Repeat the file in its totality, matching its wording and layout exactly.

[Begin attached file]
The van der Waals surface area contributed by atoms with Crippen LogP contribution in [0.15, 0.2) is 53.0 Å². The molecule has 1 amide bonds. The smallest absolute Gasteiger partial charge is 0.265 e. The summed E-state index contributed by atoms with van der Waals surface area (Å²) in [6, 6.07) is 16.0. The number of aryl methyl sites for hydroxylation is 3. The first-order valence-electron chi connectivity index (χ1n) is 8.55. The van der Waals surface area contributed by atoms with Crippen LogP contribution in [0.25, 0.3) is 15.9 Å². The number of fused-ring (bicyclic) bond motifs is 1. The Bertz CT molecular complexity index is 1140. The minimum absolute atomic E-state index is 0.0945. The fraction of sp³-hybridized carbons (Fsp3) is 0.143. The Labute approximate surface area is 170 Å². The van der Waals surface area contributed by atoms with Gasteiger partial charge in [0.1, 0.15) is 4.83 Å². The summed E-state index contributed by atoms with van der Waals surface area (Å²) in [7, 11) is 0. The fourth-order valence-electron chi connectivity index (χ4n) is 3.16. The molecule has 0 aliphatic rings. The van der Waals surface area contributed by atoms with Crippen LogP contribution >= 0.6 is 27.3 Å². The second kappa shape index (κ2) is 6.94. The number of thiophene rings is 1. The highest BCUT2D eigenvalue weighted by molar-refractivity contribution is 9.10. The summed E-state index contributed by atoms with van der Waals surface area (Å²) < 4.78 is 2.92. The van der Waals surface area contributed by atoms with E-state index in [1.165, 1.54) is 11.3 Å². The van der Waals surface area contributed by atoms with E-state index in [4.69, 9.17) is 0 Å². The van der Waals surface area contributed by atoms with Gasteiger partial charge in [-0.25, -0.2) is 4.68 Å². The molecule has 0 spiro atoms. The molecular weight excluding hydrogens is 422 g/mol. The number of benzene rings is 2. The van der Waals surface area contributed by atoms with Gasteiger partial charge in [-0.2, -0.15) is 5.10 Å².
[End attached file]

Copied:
The van der Waals surface area contributed by atoms with Crippen LogP contribution in [0.15, 0.2) is 53.0 Å². The molecule has 1 amide bonds. The smallest absolute Gasteiger partial charge is 0.265 e. The summed E-state index contributed by atoms with van der Waals surface area (Å²) in [6, 6.07) is 16.0. The number of aryl methyl sites for hydroxylation is 3. The first-order valence-electron chi connectivity index (χ1n) is 8.55. The van der Waals surface area contributed by atoms with Crippen LogP contribution in [0.25, 0.3) is 15.9 Å². The number of fused-ring (bicyclic) bond motifs is 1. The Bertz CT molecular complexity index is 1140. The minimum absolute atomic E-state index is 0.0945. The fraction of sp³-hybridized carbons (Fsp3) is 0.143. The Labute approximate surface area is 170 Å². The van der Waals surface area contributed by atoms with Gasteiger partial charge in [0.1, 0.15) is 4.83 Å². The summed E-state index contributed by atoms with van der Waals surface area (Å²) in [7, 11) is 0. The fourth-order valence-electron chi connectivity index (χ4n) is 3.16. The molecule has 0 aliphatic rings. The van der Waals surface area contributed by atoms with Crippen LogP contribution >= 0.6 is 27.3 Å². The second kappa shape index (κ2) is 6.94. The number of thiophene rings is 1. The highest BCUT2D eigenvalue weighted by molar-refractivity contribution is 9.10. The summed E-state index contributed by atoms with van der Waals surface area (Å²) < 4.78 is 2.92. The van der Waals surface area contributed by atoms with E-state index in [1.165, 1.54) is 11.3 Å². The van der Waals surface area contributed by atoms with E-state index in [4.69, 9.17) is 0 Å². The van der Waals surface area contributed by atoms with Gasteiger partial charge in [-0.25, -0.2) is 4.68 Å². The molecule has 0 spiro atoms. The molecular weight excluding hydrogens is 422 g/mol. The number of benzene rings is 2. The van der Waals surface area contributed by atoms with Gasteiger partial charge in [-0.2, -0.15) is 5.10 Å².